F1: 2020 Review: Back on the Podium

F1 2020

If my time spent playing countless racing games has taught me anything, it’s that they always have more to give. Whether it’s added modes, tighter controls, improved visuals and refined sound design, it seems as though there is always something to build towards. And much like the legends that have dominated the sport until now, F1 2020 dominates the genre, proving to be one of the most impressive and engaging iterations of the storied franchise to date.

There isn’t much I can throw at this experience in a bid to hamper it, simply because it offers up a ridiculous amount of variety, polish and consistency. Whether it’s the light tweaks to various mechanics, or overhauled game modes, fans will more than likely find something they can latch onto for the foreseeable future.

Your Team, Your Way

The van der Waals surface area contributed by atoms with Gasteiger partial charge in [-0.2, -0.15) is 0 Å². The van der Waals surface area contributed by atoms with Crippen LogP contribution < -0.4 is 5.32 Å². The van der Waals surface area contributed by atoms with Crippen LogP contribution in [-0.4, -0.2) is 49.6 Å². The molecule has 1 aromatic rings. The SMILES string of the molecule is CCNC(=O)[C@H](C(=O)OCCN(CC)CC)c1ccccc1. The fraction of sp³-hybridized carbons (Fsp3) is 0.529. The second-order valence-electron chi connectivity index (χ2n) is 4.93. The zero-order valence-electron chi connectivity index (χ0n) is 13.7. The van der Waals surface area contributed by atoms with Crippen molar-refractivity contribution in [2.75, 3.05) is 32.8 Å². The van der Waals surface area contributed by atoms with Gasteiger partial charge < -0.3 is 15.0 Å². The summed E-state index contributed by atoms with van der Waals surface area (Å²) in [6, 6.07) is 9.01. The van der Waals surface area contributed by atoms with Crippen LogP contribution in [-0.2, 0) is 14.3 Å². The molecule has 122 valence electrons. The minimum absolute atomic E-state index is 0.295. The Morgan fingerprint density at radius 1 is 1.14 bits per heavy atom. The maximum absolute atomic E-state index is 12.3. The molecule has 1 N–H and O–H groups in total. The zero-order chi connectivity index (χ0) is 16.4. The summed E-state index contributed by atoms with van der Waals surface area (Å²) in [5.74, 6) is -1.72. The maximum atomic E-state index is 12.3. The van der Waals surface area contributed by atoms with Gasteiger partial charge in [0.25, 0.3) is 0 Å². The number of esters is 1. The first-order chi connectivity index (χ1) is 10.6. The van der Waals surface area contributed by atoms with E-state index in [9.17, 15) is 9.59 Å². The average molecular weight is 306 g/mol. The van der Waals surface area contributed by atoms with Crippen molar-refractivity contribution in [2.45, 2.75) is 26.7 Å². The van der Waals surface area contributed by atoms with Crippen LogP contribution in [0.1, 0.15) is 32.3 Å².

F1 2020 has brought back much of what made developer Codemasters’ legendary series great in the first place. From presentation, to gameplay, to general progression, you would be hard pressed to spot many of the differences from the surface. But dig a little deeper, and you’ll find one of the most diverse and well rounded additions to the franchise in years. The My Team mode stands apart as the crowning achievement of F1 2020. Standing alongside the recurring campaign mode, the My Team Mode allows players to create their own team from scratch, becoming what is otherwise the 11th team amongst all current official racing squads. Much like industry legends Bruce McLaren and fellow Aussie Sir Jack Brabham, you’ll also be your team’s main driver. This effectively gives players the most complete attempt at ticking all the boxes the sport has to offer, from tackling the media, to touching base with your R&D departments, to managing team mate training, to managing your team’s resources and overall success. It’s an initially daunting task, but falling into rhythm is easy thanks to some easy to navigate menus, and simple race structure. Players will upgrade their cars before each race, take part in both practice and qualifiers to lock in starting positions, while competing in each major Grand Prix in order to score points for your team.